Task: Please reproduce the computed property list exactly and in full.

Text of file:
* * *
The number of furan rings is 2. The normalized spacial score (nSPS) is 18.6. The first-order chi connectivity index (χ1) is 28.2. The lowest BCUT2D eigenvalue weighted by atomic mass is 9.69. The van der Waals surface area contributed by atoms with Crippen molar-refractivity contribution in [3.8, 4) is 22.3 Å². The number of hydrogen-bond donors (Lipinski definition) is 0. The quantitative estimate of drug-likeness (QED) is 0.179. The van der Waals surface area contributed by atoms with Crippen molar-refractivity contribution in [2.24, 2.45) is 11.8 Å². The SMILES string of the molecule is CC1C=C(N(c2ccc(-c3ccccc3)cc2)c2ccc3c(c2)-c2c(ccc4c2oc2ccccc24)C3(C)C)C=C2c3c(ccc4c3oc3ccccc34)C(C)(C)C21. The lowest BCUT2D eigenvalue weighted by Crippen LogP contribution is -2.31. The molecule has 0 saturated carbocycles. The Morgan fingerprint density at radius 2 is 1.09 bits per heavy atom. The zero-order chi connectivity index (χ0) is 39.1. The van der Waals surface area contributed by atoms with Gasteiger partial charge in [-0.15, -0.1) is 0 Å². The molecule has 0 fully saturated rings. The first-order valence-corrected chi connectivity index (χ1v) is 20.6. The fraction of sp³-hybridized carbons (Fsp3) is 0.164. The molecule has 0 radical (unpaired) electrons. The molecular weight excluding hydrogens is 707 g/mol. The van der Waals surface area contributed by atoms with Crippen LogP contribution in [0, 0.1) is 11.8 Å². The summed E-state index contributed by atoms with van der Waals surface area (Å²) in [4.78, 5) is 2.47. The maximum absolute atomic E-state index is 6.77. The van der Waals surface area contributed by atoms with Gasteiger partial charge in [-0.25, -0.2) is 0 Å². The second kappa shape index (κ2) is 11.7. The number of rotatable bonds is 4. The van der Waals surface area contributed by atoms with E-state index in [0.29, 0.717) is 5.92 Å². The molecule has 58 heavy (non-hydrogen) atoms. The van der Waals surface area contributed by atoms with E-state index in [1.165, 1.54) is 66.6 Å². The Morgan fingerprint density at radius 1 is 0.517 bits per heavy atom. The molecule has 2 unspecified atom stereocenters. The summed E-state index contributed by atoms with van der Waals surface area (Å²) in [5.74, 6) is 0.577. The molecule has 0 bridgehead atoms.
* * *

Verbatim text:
The number of furan rings is 2. The normalized spacial score (nSPS) is 18.6. The first-order chi connectivity index (χ1) is 28.2. The lowest BCUT2D eigenvalue weighted by atomic mass is 9.69. The van der Waals surface area contributed by atoms with Crippen molar-refractivity contribution in [3.8, 4) is 22.3 Å². The number of hydrogen-bond donors (Lipinski definition) is 0. The quantitative estimate of drug-likeness (QED) is 0.179. The van der Waals surface area contributed by atoms with Crippen molar-refractivity contribution in [2.24, 2.45) is 11.8 Å². The SMILES string of the molecule is CC1C=C(N(c2ccc(-c3ccccc3)cc2)c2ccc3c(c2)-c2c(ccc4c2oc2ccccc24)C3(C)C)C=C2c3c(ccc4c3oc3ccccc34)C(C)(C)C21. The lowest BCUT2D eigenvalue weighted by Crippen LogP contribution is -2.31. The molecule has 0 saturated carbocycles. The Morgan fingerprint density at radius 2 is 1.09 bits per heavy atom. The zero-order chi connectivity index (χ0) is 39.1. The van der Waals surface area contributed by atoms with Gasteiger partial charge in [-0.15, -0.1) is 0 Å². The molecule has 0 fully saturated rings. The first-order valence-corrected chi connectivity index (χ1v) is 20.6. The fraction of sp³-hybridized carbons (Fsp3) is 0.164. The molecule has 0 radical (unpaired) electrons. The molecular weight excluding hydrogens is 707 g/mol. The van der Waals surface area contributed by atoms with Crippen LogP contribution in [0, 0.1) is 11.8 Å². The summed E-state index contributed by atoms with van der Waals surface area (Å²) in [4.78, 5) is 2.47. The maximum absolute atomic E-state index is 6.77. The van der Waals surface area contributed by atoms with Gasteiger partial charge in [-0.25, -0.2) is 0 Å². The second kappa shape index (κ2) is 11.7. The number of rotatable bonds is 4. The van der Waals surface area contributed by atoms with E-state index in [0.29, 0.717) is 5.92 Å². The molecule has 58 heavy (non-hydrogen) atoms. The van der Waals surface area contributed by atoms with E-state index in [1.165, 1.54) is 66.6 Å². The Morgan fingerprint density at radius 1 is 0.517 bits per heavy atom. The molecule has 2 unspecified atom stereocenters. The summed E-state index contributed by atoms with van der Waals surface area (Å²) in [5.74, 6) is 0.577. The molecule has 0 bridgehead atoms.